H1B Visa Lawyer: “Self Employment” H1B Visa more Tips and issues to Consider!

We have received an amazing response to our last H1B Self Employment Article and we wanted to follow up with a few more tips as the H1B filing date is just around the corner.

So the bottom line, USCIS regulations require that H-1B classification be accorded a foreign national who will perform services in a specialty occupation. USCIS will not approve an H-1B petition for “speculative employment.” So, to avoid RFEs (Request for Evidence) on these issues for new and smaller company typically formed by a sole investor, it is important to prepare H-1Bs with sufficient financial and other information to show the legitimacy of the company and the need for the H-1B worker. I often include,a copy of the office bank accounts, wire transfers of money deposited in corporate bank accounts, business plans, contracts with U.S. clients, etc.

H1B as the Owner

In most cases, for an owner/beneficiary, the beneficiary will be filling a managerial position for the company. In this situation, it must be proven that the managerial position is a “specialty occupation” requiring the attainment of at least a bachelor’s degree.

Service Center examiners at USCIS may be under the impression that managerial positions do not normally require attainment of a degree. Additionally, general manager positions that could be performed by anyone with managerial experience have been found not to be “professional” because they do not require a specific bachelor’s degree. This is a common recent RFE we have seen a lot in the past 2 H1B filing seasons.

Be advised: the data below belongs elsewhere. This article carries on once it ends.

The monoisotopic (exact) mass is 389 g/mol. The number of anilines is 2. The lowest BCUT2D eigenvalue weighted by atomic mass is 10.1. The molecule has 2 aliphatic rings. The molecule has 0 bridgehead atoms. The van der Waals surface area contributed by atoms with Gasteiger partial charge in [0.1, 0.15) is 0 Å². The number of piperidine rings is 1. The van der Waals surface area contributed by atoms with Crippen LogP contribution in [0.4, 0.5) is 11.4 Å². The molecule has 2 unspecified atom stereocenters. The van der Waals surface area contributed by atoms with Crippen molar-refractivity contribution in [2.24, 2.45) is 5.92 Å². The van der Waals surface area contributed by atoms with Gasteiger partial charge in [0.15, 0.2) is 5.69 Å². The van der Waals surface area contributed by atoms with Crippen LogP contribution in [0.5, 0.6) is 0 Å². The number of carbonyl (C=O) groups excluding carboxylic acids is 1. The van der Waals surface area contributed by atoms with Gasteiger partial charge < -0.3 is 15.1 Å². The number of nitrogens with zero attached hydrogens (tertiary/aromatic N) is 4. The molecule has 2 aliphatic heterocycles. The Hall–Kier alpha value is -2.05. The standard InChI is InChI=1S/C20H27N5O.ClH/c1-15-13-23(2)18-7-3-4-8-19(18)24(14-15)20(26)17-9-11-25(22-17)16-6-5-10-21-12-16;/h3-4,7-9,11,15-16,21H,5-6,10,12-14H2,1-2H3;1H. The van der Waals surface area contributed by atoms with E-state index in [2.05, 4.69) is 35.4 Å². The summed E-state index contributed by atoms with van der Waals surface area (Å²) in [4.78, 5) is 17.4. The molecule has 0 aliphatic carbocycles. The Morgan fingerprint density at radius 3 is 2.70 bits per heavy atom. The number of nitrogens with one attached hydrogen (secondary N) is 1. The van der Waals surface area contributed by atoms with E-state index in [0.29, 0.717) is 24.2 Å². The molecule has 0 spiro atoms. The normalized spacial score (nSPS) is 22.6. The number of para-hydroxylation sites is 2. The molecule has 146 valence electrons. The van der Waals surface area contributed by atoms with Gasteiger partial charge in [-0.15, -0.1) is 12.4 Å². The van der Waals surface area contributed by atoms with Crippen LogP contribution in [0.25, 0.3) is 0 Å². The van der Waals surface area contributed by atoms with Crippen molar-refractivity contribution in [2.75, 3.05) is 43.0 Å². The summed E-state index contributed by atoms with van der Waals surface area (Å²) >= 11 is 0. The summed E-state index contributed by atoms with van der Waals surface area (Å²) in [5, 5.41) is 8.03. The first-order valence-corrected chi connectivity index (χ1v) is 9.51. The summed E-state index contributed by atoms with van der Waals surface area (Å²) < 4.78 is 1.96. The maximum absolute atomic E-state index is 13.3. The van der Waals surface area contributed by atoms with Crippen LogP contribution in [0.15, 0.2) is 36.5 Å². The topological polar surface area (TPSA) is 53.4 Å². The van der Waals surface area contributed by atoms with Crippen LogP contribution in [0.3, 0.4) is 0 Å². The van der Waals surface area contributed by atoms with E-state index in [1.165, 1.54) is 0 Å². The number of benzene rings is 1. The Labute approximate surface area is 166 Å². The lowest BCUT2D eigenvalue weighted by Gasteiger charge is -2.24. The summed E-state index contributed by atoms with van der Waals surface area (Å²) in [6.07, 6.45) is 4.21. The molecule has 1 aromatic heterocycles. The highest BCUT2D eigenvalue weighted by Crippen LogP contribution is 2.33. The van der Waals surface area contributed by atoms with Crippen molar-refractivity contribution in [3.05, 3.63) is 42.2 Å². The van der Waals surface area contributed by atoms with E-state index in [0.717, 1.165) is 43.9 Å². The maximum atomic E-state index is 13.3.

It is therefore critical to the company to describe the duties of the manager in detail to prove the complexity of the duties and/or knowledge required in a specific field to perform the duties. The H-1B is best utilized where the manager has education and experience in either a specific business area such as financial analysis, accounting, etc. or in the subject matter of the product or service provided by the business.

Some officers turn to the Occupational Outlook Handbook to find that a specific degree is not required for the managerial position, again very important to focus the job on a particular area, and not keep it managerial as a general field.

How Big is your Business?

While current H1B regs suggest company size does not matter for the H-1B visa, in reality, often it does. USCIS examiners may question whether the company is large enough and has enough complex activity to support the need for an H-1B worker. A small business with few employees all engaged in work that clearly would not meet the definition of “specialty occupation” may lead a USCIS examiner to conclude that the offered H-1B position is, similarly, not a “specialty occupation,” or that the beneficiary will perform some specialty occupation duties in combination with other non-specialty occupation duties.

Therefore, it is necessary for small businesses to submit substantial evidence about the nature of the business as well as the need for the position, and that it will be filled by a person with a degree. It is important to understand the industry that the H1B worker will be part of, perform the necessary research about similar jobs, and always look for the “hook” to justify the need for the degree.

In reality, we know that USCIS examiners are not consistent. We have filed many similar cases, with similar evidence. Some get immediate approvals, some get RFE’s and others get denied. What we can do is present the H1B petitions in a bullet proof format, over prepared is the keyword this filing season.